During diplomatic visit, US Secretary of State Blinken warns Ukraine faces risk of ‘imminent invasion’

19 January 2022, 04:42 PM

There is a risk of an “imminent invasion” of Ukraine by Russia, U.S. Secretary of State Antony Blinken warned after arriving in Ukraine on a short-notice visit to Kyiv on Jan. 19.

Blinken arrived in the country to meet with Ukrainian officials to discuss the looming threat of a further Russian invasion of Ukraine, and the possible responses that could be offered by Ukraine’s partners and allies.

“We’re telling Moscow with one voice: Ukraine is under an unprecedented threat,” Blinken said during his meeting with Ukraine’s President Volodymyr Zelensky.

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Zelensky extolled cooperation between the United States and Ukraine, saying “This (visit) once again highlights the United States’ robust support of our independence and sovereignty,” according to Ukrainian news agency Interfax-Ukraine.

“Now more than ever, it is up to Ukrainians to decide on their future, and on the future of this country,” Blinken said, adding that the deployment of more than 100,000 Russian troops on the Ukrainian border is “an unprecedented threat.”

“We clearly stated our preference for a diplomatic solution to the conflict, (one) that would lead to a de-escalation of tensions… We told Moscow plainly that should they choose further aggression against Ukraine, it will have serious consequences, not only on our part, but also on the part of the EU and other countries,” the secretary said.

Speaking at a joint press conference with Ukrainian Foreign Minister Dmytro Kuleba later in the day, Blinken said he was in Kyiv to assure Ukraine of the United States’ support.

“This support has strong bipartisan backing in the United states,” he said.

But Blinken also called for “political unity” in Ukraine, perhaps in reference to the ongoing political feud between Zelensky and his predecessor Petro Poroshenko, who is facing charges of treason.

“Don’t let Moscow divide you,” he said.

Kuleba said Ukraine was working exclusively on maintaining its defense, and that the United States was Ukraine’s number-one ally.

“We have a strong army, we have very strong diplomacy and we have strong partners,” Kuleba said.

“We have to be confident that we will be able to overcome this hard period in our history,” he added.

The United States and some European countries have stated that they are working on sanctions plans against Russia that would kick in in the event of a renewed invasion, including cutting Russia off from the SWIFT global banking system and personal sanctions on Russian President Vladimir Putin and his inner circle.

Blinken assured Ukrainians that Washington is doing everything in its power to engage its allies and partners in the efforts to deter a potential Russian invasion of Ukraine.

He also pushed back against the idea of disagreement between Europe and the United States on this front, saying that “Russia aims to sow discord between us and our allies; we can’t afford to let it succeed in that.”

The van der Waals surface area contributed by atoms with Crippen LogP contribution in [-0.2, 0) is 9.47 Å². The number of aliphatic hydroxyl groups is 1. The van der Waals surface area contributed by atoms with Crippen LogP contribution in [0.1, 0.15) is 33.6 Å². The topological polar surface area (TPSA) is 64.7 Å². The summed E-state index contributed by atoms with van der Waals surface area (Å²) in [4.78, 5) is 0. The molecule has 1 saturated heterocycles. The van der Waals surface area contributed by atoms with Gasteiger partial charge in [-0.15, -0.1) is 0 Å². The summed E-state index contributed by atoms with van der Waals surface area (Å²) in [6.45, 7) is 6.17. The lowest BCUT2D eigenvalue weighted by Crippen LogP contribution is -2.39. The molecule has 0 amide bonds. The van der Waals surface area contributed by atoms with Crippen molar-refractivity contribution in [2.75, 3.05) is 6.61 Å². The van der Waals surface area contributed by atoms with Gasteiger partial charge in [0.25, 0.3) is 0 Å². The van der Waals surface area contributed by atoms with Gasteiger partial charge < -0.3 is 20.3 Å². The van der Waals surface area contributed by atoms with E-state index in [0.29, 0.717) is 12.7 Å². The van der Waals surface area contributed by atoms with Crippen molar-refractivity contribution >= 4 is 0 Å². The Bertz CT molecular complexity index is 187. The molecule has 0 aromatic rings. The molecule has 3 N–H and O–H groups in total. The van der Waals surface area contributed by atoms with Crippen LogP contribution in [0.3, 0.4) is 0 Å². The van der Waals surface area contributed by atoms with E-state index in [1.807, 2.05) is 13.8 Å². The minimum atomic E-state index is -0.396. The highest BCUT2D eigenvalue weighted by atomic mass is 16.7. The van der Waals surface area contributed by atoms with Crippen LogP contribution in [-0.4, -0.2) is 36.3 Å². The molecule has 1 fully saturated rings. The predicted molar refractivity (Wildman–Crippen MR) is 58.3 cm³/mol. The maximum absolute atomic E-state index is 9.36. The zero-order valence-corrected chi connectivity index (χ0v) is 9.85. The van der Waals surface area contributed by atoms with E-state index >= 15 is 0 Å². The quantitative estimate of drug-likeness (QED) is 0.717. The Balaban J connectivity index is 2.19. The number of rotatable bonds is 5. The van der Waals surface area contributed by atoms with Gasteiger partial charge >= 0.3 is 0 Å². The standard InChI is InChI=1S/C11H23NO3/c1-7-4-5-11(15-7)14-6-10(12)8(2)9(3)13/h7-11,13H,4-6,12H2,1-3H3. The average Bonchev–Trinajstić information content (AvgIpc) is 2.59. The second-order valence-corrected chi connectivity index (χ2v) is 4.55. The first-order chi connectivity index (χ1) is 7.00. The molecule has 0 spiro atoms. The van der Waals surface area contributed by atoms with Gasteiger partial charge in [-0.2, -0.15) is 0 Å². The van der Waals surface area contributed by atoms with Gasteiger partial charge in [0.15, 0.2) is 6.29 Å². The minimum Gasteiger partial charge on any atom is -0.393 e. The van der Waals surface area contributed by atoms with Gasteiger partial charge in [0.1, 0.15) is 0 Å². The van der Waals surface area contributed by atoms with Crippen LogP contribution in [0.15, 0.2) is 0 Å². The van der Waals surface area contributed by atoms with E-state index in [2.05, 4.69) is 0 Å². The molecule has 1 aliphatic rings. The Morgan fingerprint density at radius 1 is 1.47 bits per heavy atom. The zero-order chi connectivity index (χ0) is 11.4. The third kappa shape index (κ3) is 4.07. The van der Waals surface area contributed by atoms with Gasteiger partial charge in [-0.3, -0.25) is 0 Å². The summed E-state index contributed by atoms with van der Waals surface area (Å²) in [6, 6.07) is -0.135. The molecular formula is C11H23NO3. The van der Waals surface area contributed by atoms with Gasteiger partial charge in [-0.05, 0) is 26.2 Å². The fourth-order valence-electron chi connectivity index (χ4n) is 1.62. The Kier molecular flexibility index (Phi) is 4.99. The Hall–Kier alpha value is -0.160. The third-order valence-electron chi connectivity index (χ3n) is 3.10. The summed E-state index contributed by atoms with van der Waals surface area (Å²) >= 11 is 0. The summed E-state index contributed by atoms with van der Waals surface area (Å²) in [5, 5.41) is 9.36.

Blinken’s trip to Kyiv is rather short-notice – it was announced on Jan.18. The secretary is expected to also visit Germany and Switzerland as part of this diplomatic tour.

Before meeting with Zelensky and Ukraine’s Foreign Minister Dmytro Kuleba, Blinken was briefed on the current situation in Ukraine by U.S. diplomats at the American embassy in Kyiv.

“I sincerely hope that we can remain on a peaceful and diplomatic path, but in the end, it’s a decision for president Putin,” said Blinken, according to French news agency AFP, after the briefing.

“We’re aware of plans to deploy even more (Russian) forces, which would give president Putin an opportunity to suddenly engage in further aggression against Ukraine,” the secretary told Radio Free Europe/Radio Liberty, a U.S. government-funded media organization.

Just before he left for Kyiv, Blinken appeared on the Pod Save America podcast, explaining why Washington is so focused on the Russia-Ukraine crisis at the moment.

According to him, the problem is about much more than just Ukraine, but about the idea that Russia can change neighboring borders by force - not just in contravention of international law, but against the wishes of that neighbor and its elected government in favor of a sphere of influence.

“You’ve got one country – Russia – that by its actions is saying that it can just change the borders of its neighbors by force; saying it can decide for its neighbor what its decisions are going to be, with whom it might choose to associate – not the people of that country and their elected government; you have country saying it’s fine to have a sphere of influence, where we basically bend neighbors in our area to our will,” the secretary said.

Recent Russian demands for a rollback of NATO infrastructure in Europe to pre-1997 levels, and a written ban on allowing Ukraine to obtain membership in the alliance, have been seen by many as calls to re-establish spheres of influence as geopolitical forces in the world.

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